In as much as a common charging standard sounds great, we're not going to see universal chargers, regardless of what the EU Commission is hoping for. This comes down to one simple thing, cost. You can get a 30 W USB PD charger for as little as €10 (sticking with the EU here), which is going to be more than good enough for charging most of the devices in the EU Commission's list, but it's unlikely it'll be powerful enough to charge your laptop or even more demanding smartphones and tablets. A "cheap" 100 W USB PD charger on the other hand will set you back at least €40, although they can often charge multiple devices at once and wouldn't have a problem powering a laptop.

The only thing that is certain is that consumers won't be getting that €5 or €10 the currently bundled charger is worth back from the device makers, since we've already seen some companies that have removed the charger from the box, but seemingly didn't lower the price of their devices with an equivalent amount. This doesn't even take into consideration the reduced weight and volume per unit, which would reduce shipping costs for the device manufacturer.

At the end of the day, this is a tricky subject and although the EU does have some very valid points, it would seem that simply requiring that all chargers use a USB-C port and adhere to the USB PD standard would've been enough, it looks like we're going to see a lot more devices use USB-C ports for charging. This isn't a bad thing as such, but it does feel a bit forced, even though there are some underlying reasons behind it. It's not a done deal yet and things may still change before it becomes a legal requirement.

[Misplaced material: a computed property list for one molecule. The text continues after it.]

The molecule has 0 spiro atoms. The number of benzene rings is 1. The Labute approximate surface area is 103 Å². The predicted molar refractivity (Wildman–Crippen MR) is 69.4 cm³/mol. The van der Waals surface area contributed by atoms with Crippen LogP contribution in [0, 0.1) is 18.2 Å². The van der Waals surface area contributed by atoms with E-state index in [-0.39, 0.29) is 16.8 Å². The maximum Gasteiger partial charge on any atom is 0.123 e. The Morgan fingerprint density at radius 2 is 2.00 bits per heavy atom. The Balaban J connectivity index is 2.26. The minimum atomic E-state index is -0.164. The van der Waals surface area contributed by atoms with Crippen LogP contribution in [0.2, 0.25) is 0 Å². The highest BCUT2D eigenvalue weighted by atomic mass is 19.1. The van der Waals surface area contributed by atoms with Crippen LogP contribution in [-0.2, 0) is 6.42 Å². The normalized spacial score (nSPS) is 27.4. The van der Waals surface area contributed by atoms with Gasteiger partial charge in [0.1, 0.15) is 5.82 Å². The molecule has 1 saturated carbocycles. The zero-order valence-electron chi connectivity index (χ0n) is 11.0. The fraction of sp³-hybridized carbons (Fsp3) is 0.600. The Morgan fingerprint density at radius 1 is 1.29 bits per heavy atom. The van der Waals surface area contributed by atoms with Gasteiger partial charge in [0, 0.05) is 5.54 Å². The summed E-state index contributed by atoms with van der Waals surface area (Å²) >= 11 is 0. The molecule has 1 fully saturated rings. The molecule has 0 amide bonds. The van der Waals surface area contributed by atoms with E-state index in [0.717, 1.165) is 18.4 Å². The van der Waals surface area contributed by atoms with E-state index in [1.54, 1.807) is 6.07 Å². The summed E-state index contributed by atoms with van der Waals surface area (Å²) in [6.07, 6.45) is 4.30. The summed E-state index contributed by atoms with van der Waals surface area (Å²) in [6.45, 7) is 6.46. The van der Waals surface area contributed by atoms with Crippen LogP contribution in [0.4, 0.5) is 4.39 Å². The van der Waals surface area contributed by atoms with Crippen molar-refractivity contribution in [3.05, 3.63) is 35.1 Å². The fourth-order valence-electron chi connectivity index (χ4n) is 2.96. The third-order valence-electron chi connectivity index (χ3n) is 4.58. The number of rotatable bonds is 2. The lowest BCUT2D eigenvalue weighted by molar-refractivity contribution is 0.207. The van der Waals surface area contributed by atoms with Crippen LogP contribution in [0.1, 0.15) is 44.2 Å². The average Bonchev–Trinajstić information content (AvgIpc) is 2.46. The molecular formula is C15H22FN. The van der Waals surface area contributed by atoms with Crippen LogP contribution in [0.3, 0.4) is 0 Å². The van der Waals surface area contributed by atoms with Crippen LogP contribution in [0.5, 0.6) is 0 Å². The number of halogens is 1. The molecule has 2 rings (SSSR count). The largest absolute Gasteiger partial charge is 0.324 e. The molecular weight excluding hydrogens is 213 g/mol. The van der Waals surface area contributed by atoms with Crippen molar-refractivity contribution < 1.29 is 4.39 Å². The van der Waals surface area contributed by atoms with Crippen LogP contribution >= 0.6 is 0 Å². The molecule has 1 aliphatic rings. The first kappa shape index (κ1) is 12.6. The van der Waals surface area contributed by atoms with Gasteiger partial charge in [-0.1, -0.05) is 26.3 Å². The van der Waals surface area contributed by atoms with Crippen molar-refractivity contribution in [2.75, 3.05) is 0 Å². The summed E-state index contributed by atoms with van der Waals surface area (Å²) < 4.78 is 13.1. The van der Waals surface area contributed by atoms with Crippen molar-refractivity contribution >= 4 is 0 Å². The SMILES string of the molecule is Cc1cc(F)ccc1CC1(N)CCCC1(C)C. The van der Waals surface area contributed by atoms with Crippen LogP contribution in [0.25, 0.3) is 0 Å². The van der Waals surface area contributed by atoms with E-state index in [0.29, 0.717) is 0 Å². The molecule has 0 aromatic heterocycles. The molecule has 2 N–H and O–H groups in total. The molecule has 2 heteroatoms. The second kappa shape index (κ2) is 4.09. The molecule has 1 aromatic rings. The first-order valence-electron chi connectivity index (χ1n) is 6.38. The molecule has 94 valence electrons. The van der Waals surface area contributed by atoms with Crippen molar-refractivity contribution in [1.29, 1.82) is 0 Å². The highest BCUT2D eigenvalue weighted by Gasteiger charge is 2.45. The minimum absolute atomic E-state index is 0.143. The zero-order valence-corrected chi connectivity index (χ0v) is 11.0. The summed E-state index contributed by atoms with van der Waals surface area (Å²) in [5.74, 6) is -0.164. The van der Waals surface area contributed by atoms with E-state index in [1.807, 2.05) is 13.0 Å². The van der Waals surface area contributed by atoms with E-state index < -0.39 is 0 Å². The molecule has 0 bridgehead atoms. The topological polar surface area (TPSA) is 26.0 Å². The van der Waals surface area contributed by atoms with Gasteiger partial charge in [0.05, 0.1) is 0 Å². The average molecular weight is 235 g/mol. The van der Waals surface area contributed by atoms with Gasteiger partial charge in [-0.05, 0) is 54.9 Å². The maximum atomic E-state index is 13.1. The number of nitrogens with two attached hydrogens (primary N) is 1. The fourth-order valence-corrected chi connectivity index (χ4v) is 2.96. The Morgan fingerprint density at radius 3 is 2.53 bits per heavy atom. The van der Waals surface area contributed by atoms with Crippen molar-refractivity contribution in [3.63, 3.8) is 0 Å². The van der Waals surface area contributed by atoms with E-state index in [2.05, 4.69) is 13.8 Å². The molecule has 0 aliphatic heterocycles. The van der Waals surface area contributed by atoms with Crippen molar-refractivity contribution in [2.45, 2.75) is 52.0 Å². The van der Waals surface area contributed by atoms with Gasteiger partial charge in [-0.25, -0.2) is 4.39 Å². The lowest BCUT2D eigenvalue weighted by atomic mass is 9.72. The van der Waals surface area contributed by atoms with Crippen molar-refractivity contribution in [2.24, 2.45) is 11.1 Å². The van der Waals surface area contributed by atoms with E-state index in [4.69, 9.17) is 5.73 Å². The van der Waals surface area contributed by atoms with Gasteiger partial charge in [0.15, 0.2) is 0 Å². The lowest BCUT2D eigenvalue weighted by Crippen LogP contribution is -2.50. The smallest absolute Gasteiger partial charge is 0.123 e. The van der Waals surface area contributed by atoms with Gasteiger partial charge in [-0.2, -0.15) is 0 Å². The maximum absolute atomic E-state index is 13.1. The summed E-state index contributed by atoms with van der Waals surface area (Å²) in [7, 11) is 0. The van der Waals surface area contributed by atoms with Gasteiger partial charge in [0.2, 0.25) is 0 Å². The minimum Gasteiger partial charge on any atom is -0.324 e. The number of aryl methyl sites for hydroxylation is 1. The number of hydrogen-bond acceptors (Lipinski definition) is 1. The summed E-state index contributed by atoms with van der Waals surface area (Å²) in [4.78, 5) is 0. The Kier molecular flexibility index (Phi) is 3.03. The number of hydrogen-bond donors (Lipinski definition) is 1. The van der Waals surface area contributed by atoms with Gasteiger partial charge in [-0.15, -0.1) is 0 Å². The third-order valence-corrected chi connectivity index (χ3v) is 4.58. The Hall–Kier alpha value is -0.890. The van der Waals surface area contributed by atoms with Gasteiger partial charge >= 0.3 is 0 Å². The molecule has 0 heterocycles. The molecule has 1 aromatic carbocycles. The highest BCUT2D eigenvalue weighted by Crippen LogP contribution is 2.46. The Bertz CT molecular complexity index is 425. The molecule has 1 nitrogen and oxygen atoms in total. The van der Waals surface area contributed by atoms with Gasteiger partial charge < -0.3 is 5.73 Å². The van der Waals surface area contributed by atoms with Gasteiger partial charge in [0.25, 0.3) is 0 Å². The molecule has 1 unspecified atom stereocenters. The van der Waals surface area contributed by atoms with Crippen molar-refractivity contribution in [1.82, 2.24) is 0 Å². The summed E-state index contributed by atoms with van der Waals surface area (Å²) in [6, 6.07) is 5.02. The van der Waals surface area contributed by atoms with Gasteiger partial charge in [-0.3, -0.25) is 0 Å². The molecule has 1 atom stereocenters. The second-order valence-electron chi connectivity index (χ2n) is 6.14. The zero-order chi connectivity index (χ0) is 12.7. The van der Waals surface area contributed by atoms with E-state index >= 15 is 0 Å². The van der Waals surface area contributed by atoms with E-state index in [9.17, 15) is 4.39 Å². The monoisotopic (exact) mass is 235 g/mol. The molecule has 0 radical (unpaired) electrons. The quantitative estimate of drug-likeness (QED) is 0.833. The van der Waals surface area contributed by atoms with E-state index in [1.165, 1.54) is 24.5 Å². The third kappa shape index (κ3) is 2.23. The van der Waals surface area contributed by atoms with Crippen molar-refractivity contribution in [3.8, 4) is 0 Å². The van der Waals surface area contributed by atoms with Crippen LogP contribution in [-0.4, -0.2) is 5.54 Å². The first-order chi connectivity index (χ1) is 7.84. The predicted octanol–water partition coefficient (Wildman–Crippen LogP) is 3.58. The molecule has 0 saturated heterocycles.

Photo by By Ilya Plekhanov - Own work, CC BY-SA 4.0, https://commons.wikimedia.org/w/index.php?curid=46517325
Source: The EU Commission
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100 Comments on EU Commission Pushing Forward with Unified Electronics Charger Standard and Unbundling of Chargers

#26
elghinnarisa
I still don't like USB-C, i have nothing but problems with it in every device that uses it. The ports are petite and plugging large or heavy cables in to them is horrible, like trying to use my USB-C alt mode for display port on my laptop. Because running a longer DP cable out of a tiny USB-C is a great idea, it constantly moves ever so slightly, even just by the cables own springiness which is enough to disconnect.